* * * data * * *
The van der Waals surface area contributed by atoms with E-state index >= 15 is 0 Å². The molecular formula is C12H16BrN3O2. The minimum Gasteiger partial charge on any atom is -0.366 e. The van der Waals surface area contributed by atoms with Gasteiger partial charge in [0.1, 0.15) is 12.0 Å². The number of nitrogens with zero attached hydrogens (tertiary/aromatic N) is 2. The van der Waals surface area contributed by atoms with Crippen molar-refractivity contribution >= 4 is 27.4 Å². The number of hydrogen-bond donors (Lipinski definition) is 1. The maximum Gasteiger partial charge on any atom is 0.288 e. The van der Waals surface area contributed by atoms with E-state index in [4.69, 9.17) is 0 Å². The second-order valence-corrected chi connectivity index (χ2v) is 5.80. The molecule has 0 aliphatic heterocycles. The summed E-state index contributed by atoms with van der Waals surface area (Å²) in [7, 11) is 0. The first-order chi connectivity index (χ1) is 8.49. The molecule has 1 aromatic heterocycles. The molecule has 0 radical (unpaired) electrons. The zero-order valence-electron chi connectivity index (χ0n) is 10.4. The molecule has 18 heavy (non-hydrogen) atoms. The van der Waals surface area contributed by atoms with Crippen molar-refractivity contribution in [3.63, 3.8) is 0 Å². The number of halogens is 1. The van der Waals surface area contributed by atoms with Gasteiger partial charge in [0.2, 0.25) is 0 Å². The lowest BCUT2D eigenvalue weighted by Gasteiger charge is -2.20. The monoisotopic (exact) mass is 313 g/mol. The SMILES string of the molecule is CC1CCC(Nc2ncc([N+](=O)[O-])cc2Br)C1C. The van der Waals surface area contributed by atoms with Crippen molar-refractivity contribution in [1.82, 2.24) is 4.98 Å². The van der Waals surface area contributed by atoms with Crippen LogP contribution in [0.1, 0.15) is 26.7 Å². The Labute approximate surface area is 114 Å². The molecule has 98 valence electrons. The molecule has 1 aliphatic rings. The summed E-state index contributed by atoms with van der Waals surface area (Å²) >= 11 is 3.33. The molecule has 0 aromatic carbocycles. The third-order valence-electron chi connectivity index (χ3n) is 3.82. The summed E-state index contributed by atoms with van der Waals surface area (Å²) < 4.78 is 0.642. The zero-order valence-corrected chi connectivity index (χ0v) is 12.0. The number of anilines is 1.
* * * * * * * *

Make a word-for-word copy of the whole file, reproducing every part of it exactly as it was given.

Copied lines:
The van der Waals surface area contributed by atoms with E-state index >= 15 is 0 Å². The molecular formula is C12H16BrN3O2. The minimum Gasteiger partial charge on any atom is -0.366 e. The van der Waals surface area contributed by atoms with Gasteiger partial charge in [0.1, 0.15) is 12.0 Å². The number of nitrogens with zero attached hydrogens (tertiary/aromatic N) is 2. The van der Waals surface area contributed by atoms with Crippen molar-refractivity contribution >= 4 is 27.4 Å². The number of hydrogen-bond donors (Lipinski definition) is 1. The maximum Gasteiger partial charge on any atom is 0.288 e. The van der Waals surface area contributed by atoms with E-state index in [4.69, 9.17) is 0 Å². The second-order valence-corrected chi connectivity index (χ2v) is 5.80. The molecule has 0 aliphatic heterocycles. The summed E-state index contributed by atoms with van der Waals surface area (Å²) in [7, 11) is 0. The first-order chi connectivity index (χ1) is 8.49. The molecule has 1 aromatic heterocycles. The molecule has 0 radical (unpaired) electrons. The zero-order valence-electron chi connectivity index (χ0n) is 10.4. The molecule has 18 heavy (non-hydrogen) atoms. The van der Waals surface area contributed by atoms with Crippen molar-refractivity contribution in [3.63, 3.8) is 0 Å². The number of halogens is 1. The van der Waals surface area contributed by atoms with Gasteiger partial charge in [0.2, 0.25) is 0 Å². The lowest BCUT2D eigenvalue weighted by Gasteiger charge is -2.20. The monoisotopic (exact) mass is 313 g/mol. The SMILES string of the molecule is CC1CCC(Nc2ncc([N+](=O)[O-])cc2Br)C1C. The van der Waals surface area contributed by atoms with Crippen molar-refractivity contribution in [1.82, 2.24) is 4.98 Å². The van der Waals surface area contributed by atoms with Crippen LogP contribution in [0.1, 0.15) is 26.7 Å². The Labute approximate surface area is 114 Å². The molecule has 98 valence electrons. The molecule has 1 aliphatic rings. The summed E-state index contributed by atoms with van der Waals surface area (Å²) >= 11 is 3.33. The molecule has 0 aromatic carbocycles. The third-order valence-electron chi connectivity index (χ3n) is 3.82. The summed E-state index contributed by atoms with van der Waals surface area (Å²) < 4.78 is 0.642. The zero-order valence-corrected chi connectivity index (χ0v) is 12.0. The number of anilines is 1.